If your name is Newton and if they nicknamed you Newt, you have some immediate problems and one unexpected headache.
It's hard enough to introduce yourself as Ev Newton - everyone says, "Hi, Ed" - or Everett Newton - everyone says, "What?" But you can never, ever introduce yourself as Newt Newton.
There are sound linguistic reasons for this prohibition. The name Newton has a "T" in the middle, as proficient readers of English will recognize right away. But when the word "Newton" is pronounced casually and out loud, it invariably comes out as "New - in." As in "uh-oh." That little break in the middle is a glottal stop, which, for the hopeless pedants among us, is also called a voiceless glottal plosive. The glottal stop is that little catchy thing you do with your throat when you say "Hawai'i" (which used to be pronounced "Huh-why-yee," but we are more sophisticated these days). It's science. People whose names are Bob Johnson have no idea that this lingual circus is in town.
So my immediate dilemma is whether to introduce myself as Newton with the correct and formal "T" sound, which by the way is a voiceless alveolar plosive, or with that lazy but comfortable glottal stop, which is what I say to myself when I am pondering how noise comes out of my face. Got that? Good, 'cause now it gets complicated.
The name "Newt," spoken aloud by itself, ends with the aveolar plosive "T". That remains true if "Newt" is followed by a fricative, like "Newt snores" or "Newt farts." So if my name were Newt Harris, I would not be paddling around in this murky linguistic backwater. But if "Newt" is followed by a nasal alveolar, like "N," the brain/mouth connection breaks out in a sweat and a glottal stop ensues. Try it: "Newt Newton." Your frontal cortex wants to put a hard "T" in both slots, but your tongue and your glottis become entangled and you can drown in your own spit trying to pronounce the combination correctly. Anyone who has ever tried to speak German or Welsh understands this.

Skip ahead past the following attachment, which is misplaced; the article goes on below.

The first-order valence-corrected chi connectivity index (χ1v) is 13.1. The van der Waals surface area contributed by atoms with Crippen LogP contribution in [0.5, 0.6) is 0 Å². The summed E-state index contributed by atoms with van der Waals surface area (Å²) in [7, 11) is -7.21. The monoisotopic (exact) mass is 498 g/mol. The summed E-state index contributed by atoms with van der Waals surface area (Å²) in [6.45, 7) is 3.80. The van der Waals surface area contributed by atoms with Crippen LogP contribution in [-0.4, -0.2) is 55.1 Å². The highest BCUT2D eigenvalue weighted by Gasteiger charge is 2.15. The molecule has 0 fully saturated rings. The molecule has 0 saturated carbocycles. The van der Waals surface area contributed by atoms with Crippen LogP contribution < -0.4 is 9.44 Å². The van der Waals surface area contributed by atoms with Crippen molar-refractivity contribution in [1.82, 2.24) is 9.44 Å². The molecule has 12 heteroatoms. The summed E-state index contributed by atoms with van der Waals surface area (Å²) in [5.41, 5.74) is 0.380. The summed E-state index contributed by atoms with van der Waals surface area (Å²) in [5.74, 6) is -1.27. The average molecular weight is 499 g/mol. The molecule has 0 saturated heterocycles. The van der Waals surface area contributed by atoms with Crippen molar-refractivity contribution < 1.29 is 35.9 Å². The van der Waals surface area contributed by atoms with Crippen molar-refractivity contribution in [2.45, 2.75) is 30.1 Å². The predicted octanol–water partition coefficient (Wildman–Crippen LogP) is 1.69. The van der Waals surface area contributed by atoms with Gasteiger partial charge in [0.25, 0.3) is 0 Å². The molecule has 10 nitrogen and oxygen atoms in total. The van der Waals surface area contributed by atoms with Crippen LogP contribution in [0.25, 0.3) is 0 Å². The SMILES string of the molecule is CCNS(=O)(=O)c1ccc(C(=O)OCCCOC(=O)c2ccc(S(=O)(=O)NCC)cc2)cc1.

After walking around the bridge club with a name tag reading "Ev Newton" for a year or so, I decided to drag my nickname out of its phonetic closet. Not wanting to subject everyone to the double-glottal-stop torture of "Newt Newton," I had a name tag made up that reads simply, "Newt":
You can probably see where this is going.
Enter Newton Leroy Gingrich. Remember that headache I mentioned in that first sentence? "Newt Gingrich" has no glottal stop to muck up the lingual works. But walking around in public these days with "Newt" on your chest is an open invitation to ideological engagement. There are no glottal stops in the words "philanderer" or "pompous narcissist" or "walking embodiment of current Republican demagoguery." The name slides out like poop through a goose.
Except this is the Deep South, even during Snowbird Season, and the median age at the bridge club is about 84, so everyone there wants to shake my hand and declaim over the evils of Barack Hussein Obama, whom we all know was born in Togoland with a Commie flag clenched in his tiny satanic fist.
Aw, crap! I've gone off political again.
Well, it's not my fault this time; Newt started it. Anyway, I have ordered a new name tag that reads, "None of Your Damn Business, That's What."